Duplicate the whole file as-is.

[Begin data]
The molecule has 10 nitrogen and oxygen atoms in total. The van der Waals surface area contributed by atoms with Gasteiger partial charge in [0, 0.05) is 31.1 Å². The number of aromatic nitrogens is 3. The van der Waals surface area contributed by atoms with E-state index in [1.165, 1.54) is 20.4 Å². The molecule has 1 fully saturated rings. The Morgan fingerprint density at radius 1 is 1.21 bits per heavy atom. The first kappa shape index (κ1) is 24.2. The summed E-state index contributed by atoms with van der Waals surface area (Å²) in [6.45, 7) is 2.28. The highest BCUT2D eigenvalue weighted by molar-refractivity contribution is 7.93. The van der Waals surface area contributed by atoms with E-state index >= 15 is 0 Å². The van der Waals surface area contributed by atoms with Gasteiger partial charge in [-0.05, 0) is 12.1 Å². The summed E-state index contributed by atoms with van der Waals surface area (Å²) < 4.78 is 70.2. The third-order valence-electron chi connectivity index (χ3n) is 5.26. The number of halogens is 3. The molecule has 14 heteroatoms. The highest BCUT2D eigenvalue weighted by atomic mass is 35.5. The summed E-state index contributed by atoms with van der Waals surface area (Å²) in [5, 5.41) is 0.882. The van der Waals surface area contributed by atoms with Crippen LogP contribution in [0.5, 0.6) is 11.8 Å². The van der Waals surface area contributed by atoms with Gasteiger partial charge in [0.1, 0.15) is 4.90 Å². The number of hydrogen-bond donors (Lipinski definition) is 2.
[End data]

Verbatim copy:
The molecule has 10 nitrogen and oxygen atoms in total. The van der Waals surface area contributed by atoms with Gasteiger partial charge in [0, 0.05) is 31.1 Å². The number of aromatic nitrogens is 3. The van der Waals surface area contributed by atoms with E-state index in [1.165, 1.54) is 20.4 Å². The molecule has 1 fully saturated rings. The Morgan fingerprint density at radius 1 is 1.21 bits per heavy atom. The first kappa shape index (κ1) is 24.2. The summed E-state index contributed by atoms with van der Waals surface area (Å²) in [6.45, 7) is 2.28. The highest BCUT2D eigenvalue weighted by molar-refractivity contribution is 7.93. The van der Waals surface area contributed by atoms with E-state index >= 15 is 0 Å². The van der Waals surface area contributed by atoms with Gasteiger partial charge in [-0.05, 0) is 12.1 Å². The summed E-state index contributed by atoms with van der Waals surface area (Å²) < 4.78 is 70.2. The third-order valence-electron chi connectivity index (χ3n) is 5.26. The number of halogens is 3. The molecule has 14 heteroatoms. The highest BCUT2D eigenvalue weighted by atomic mass is 35.5. The summed E-state index contributed by atoms with van der Waals surface area (Å²) in [5, 5.41) is 0.882. The van der Waals surface area contributed by atoms with Crippen LogP contribution in [0.5, 0.6) is 11.8 Å². The van der Waals surface area contributed by atoms with Gasteiger partial charge in [0.1, 0.15) is 4.90 Å². The number of hydrogen-bond donors (Lipinski definition) is 2.